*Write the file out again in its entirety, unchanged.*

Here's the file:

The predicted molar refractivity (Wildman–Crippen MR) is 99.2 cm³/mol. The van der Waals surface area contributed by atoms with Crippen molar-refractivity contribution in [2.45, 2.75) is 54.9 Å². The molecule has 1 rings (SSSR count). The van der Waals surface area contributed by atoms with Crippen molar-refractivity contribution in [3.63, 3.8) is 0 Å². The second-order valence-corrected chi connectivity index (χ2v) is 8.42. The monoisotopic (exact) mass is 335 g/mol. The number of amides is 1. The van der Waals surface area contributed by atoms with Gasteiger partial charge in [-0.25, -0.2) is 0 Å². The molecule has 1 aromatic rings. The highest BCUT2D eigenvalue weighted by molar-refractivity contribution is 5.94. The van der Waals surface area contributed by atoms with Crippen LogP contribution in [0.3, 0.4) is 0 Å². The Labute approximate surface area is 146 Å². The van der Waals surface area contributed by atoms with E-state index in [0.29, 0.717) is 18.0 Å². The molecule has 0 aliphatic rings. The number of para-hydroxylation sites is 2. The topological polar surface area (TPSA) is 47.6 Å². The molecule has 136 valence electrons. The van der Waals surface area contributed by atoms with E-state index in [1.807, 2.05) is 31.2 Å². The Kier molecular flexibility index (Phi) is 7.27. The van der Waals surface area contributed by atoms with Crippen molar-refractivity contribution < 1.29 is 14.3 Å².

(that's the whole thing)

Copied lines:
The predicted molar refractivity (Wildman–Crippen MR) is 99.2 cm³/mol. The van der Waals surface area contributed by atoms with Crippen molar-refractivity contribution in [2.45, 2.75) is 54.9 Å². The molecule has 1 rings (SSSR count). The van der Waals surface area contributed by atoms with Crippen molar-refractivity contribution in [3.63, 3.8) is 0 Å². The second-order valence-corrected chi connectivity index (χ2v) is 8.42. The monoisotopic (exact) mass is 335 g/mol. The number of amides is 1. The van der Waals surface area contributed by atoms with Gasteiger partial charge in [-0.25, -0.2) is 0 Å². The molecule has 1 aromatic rings. The highest BCUT2D eigenvalue weighted by molar-refractivity contribution is 5.94. The van der Waals surface area contributed by atoms with Crippen LogP contribution in [0.3, 0.4) is 0 Å². The Labute approximate surface area is 146 Å². The van der Waals surface area contributed by atoms with E-state index in [0.29, 0.717) is 18.0 Å². The molecule has 0 aliphatic rings. The number of para-hydroxylation sites is 2. The topological polar surface area (TPSA) is 47.6 Å². The molecule has 136 valence electrons. The van der Waals surface area contributed by atoms with E-state index in [1.807, 2.05) is 31.2 Å². The Kier molecular flexibility index (Phi) is 7.27. The van der Waals surface area contributed by atoms with Crippen molar-refractivity contribution < 1.29 is 14.3 Å².